Windows Trojan on Diebold ATMs

Vanja Svacjer, a virus expert for Sophos, has reported his latest find in a blog entry: a Trojan that spies on PINs. The difference is that this example specialises in cash dispensers made by Diebold, which run Windows.

It is utterly foolish to run ATMs on Windows for reasons that we listed before using plenty of evidence.

As a side note, we still try to determine or at least wait for a response from Apple regarding its new headphones. Is the following report truthful? It is being actively challenged.

“Latest iPod Suggests that Apple Still Loves DMCA-Assisted Lock-in

Back in January, we noted that despite Steve Jobs’s posturing on the music DRM front, Apple remains a big supporter and user of DRM and DRM-like schemes throughout their product lines. Over at the EFF blog, Fred von Lohmann suggests another potential example. The new iPod Shuffle has no buttons; the controls are on the included headphones.

Until Apple sheds some light it will remain an area that is hard to comment on.

European Patent Office Continues March for Software Patents

Posted in Europe, Microsoft, Patents at 8:42 am by Dr. Roy Schestowitz

EU flag

Summary: The Community patent, which the EPO almost endorses now, is a back door to software patents

THE EPO has been making suspicious moves recently [1, 2]. It is almost opening its doors to software patents without the necessary consultation.

Watch this strategy document [PDF] which states: “The IPR system also needs to be improved by the creation of a Community patent for innovative ICT companies to protect their inventions in the single market (14).” Benjamin from Digital Majority found it and he also spotted this from the EPO’s Web site:

The EPO also welcomes the emphasis the report places on the need for the creation of a Community patent, and a centralised, specialised European patent judiciary.

This is cause for pause concern. The StopSoftwarePatents Web site has issued this warning which heralds: “Commission says the Community Patent is all about Software Patents.”

The European Commission has issued a communication asking for the creation of the Community Patent in order for “ICT companies to protect their inventions in the single market”. Large companies were rejecting the software patent directive, aiming to validate software patents via the Community Patent and skip the debate about patentable subject matter.

This comes after heavy lobbying from Microsoft-hired lobbyists and 'innovation' parties that are quite openly about lobbying politicians. This is a serious problem that TechDirt wrote about a couple of days ago. It stated:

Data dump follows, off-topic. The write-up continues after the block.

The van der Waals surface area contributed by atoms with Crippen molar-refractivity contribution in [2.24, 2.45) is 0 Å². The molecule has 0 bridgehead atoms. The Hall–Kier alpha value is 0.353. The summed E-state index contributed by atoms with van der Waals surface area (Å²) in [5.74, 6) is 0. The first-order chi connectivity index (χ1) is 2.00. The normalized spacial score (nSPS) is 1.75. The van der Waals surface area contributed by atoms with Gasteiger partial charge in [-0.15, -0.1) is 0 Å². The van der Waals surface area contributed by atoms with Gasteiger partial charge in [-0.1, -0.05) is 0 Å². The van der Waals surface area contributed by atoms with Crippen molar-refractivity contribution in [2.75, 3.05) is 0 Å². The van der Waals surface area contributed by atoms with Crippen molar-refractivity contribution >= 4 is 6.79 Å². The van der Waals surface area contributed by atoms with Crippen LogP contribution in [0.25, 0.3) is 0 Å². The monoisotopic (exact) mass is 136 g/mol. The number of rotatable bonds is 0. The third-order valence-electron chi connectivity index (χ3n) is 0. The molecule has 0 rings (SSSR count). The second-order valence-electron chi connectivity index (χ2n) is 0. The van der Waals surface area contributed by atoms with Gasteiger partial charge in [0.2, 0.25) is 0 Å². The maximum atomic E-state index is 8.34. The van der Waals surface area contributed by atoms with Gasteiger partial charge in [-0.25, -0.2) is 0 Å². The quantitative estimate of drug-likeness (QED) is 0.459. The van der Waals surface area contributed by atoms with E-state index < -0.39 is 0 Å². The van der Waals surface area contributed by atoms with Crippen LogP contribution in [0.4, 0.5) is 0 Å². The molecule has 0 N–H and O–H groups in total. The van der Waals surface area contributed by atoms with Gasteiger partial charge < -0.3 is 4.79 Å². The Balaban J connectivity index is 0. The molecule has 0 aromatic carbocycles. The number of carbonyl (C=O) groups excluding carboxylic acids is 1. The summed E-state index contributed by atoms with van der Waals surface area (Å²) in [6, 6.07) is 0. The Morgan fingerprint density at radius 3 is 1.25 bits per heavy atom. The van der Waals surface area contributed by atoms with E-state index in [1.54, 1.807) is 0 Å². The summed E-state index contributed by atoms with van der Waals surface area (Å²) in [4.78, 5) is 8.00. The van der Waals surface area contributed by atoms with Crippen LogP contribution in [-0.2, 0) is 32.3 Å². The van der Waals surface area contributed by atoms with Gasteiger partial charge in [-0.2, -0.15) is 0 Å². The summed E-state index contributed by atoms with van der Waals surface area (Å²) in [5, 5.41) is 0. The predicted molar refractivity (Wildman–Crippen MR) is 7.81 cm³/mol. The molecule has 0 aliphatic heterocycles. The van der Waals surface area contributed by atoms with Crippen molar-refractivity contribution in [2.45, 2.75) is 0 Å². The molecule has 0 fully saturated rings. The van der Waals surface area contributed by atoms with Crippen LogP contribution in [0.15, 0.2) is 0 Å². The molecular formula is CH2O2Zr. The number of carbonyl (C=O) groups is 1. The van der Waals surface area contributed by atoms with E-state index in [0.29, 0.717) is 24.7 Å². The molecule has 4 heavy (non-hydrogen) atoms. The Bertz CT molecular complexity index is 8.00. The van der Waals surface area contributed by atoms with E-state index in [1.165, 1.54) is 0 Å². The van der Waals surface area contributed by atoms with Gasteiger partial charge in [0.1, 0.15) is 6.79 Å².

Since When Did We Give Lobbyists From The Tech, Entertainment And Pharma Industries Security Clearance?

With the new administration sticking by the old one in declaring negotiations over the ACTA treaty somehow a matter of national security as a way of avoiding revealing any info about the proposed treaty or its ongoing negotiations, the folks over at KEI have pointed out the long list of corporate lobbyists who have been involved in the negotiations, including those from the RIAA, MPAA, ESA and a long list of tech, telco and pharma companies.

The EPO is already attempting to cover its back. As IDG points out, the latest tune from the EPO is that the number of granted patents declined last year and therefore — hopes the EPO — people might believe that quality of patents has improved.

The European Patent Office rejected more patent applications than it passed for the first time last year, in an effort to raise the quality bar in the European Union.

The number of applicants was larger than in 2007, the EPO said in a statement.

This number means absolutely nothing if abstract ideas pertaining to software become patentable. They rely on the wrong yardstick amid tough economic times in order to defend their practices. Patenting is just not a priority for many companies right now; litigation, on the other hand, might be.

“Staff at the European Patent Office went on strike accusing the organization of corruption: specifically, stretching the standards for patents in order to make more money.

“One of the ways that the EPO has done this is by issuing software patents in defiance of the treaty that set it up.”

Richard Stallman

TomTom Sues the “Patent Troll” Microsoft

Posted in Courtroom, Microsoft, Patents, TomTom at 8:11 am by Dr. Roy Schestowitz

Gavel in silk

Summary: A quick glance at TomTom’s response to Microsoft’s lawsuit that jeopardises the GPL and Linux

THIS IS NOT COVERAGE of the TomTom case against Microsoft (countersuit) but rather, this is a quick sampling of early coverage. A closer look will come later.

Here is the official filing [PDF] which contains all the details.

The most cited article about this appears to be from CNET.

TomTom has responded to Microsoft’s patent suit by filing a patent claim of its own against the software maker.

The GPS device maker, based in the Netherlands, filed the countersuit in the U.S. District Court for the Eastern District of Virginia on Thursday.

Pamela Jones adds some fantastic details.

Can you believe it? This is so great!! Morrison & Foerster are representing TomTom in a new patent infringement lawsuit TomTom has just filed against Microsoft! I love covering their cases. Patent law is usually soooo boring to me, but these guys will keep me awake, and no doubt if I pay attention, I’ll learn a lot.

Todd Bishop covered this also and Tectonic mentioned it briefly.

This development is a very important one because, as Tim from TechDirt (among other good sites) has put it, TomTom is entangled, so inevitably it also fights for the GNU GPL.